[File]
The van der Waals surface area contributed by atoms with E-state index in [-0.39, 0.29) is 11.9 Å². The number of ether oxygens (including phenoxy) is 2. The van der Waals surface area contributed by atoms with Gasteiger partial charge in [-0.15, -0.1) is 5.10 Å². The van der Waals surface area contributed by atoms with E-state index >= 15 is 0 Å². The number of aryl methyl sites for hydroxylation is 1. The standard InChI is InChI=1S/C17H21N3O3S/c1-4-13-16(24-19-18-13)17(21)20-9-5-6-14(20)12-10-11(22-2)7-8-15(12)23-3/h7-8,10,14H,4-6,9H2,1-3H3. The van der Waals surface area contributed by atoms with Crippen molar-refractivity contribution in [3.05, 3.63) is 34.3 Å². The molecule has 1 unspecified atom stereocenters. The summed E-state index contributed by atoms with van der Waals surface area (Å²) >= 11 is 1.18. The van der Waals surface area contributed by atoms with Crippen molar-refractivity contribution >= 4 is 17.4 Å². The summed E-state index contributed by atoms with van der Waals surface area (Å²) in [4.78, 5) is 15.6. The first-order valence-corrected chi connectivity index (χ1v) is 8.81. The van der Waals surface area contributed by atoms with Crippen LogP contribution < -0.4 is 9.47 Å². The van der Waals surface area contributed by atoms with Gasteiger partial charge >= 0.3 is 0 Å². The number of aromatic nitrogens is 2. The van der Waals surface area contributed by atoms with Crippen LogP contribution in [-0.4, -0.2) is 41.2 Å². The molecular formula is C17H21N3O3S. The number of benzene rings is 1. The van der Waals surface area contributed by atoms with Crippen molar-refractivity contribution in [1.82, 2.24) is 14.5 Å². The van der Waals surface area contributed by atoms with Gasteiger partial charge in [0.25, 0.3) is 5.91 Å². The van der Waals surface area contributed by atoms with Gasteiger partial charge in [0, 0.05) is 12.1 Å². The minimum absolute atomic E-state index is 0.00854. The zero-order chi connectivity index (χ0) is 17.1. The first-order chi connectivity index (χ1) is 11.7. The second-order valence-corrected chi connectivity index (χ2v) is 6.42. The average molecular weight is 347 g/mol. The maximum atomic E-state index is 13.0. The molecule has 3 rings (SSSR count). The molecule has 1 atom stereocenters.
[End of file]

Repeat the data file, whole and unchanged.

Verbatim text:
The van der Waals surface area contributed by atoms with E-state index in [-0.39, 0.29) is 11.9 Å². The number of ether oxygens (including phenoxy) is 2. The van der Waals surface area contributed by atoms with Gasteiger partial charge in [-0.15, -0.1) is 5.10 Å². The van der Waals surface area contributed by atoms with E-state index >= 15 is 0 Å². The number of aryl methyl sites for hydroxylation is 1. The standard InChI is InChI=1S/C17H21N3O3S/c1-4-13-16(24-19-18-13)17(21)20-9-5-6-14(20)12-10-11(22-2)7-8-15(12)23-3/h7-8,10,14H,4-6,9H2,1-3H3. The van der Waals surface area contributed by atoms with Crippen molar-refractivity contribution in [3.05, 3.63) is 34.3 Å². The molecule has 1 unspecified atom stereocenters. The summed E-state index contributed by atoms with van der Waals surface area (Å²) >= 11 is 1.18. The van der Waals surface area contributed by atoms with Crippen molar-refractivity contribution >= 4 is 17.4 Å². The summed E-state index contributed by atoms with van der Waals surface area (Å²) in [4.78, 5) is 15.6. The first-order valence-corrected chi connectivity index (χ1v) is 8.81. The van der Waals surface area contributed by atoms with Crippen LogP contribution < -0.4 is 9.47 Å². The van der Waals surface area contributed by atoms with Gasteiger partial charge >= 0.3 is 0 Å². The number of aromatic nitrogens is 2. The van der Waals surface area contributed by atoms with Crippen LogP contribution in [-0.4, -0.2) is 41.2 Å². The molecular formula is C17H21N3O3S. The number of benzene rings is 1. The van der Waals surface area contributed by atoms with Crippen molar-refractivity contribution in [1.82, 2.24) is 14.5 Å². The van der Waals surface area contributed by atoms with Gasteiger partial charge in [0.25, 0.3) is 5.91 Å². The van der Waals surface area contributed by atoms with Gasteiger partial charge in [0, 0.05) is 12.1 Å². The minimum absolute atomic E-state index is 0.00854. The zero-order chi connectivity index (χ0) is 17.1. The first-order chi connectivity index (χ1) is 11.7. The second-order valence-corrected chi connectivity index (χ2v) is 6.42. The average molecular weight is 347 g/mol. The maximum atomic E-state index is 13.0. The molecule has 3 rings (SSSR count). The molecule has 1 atom stereocenters.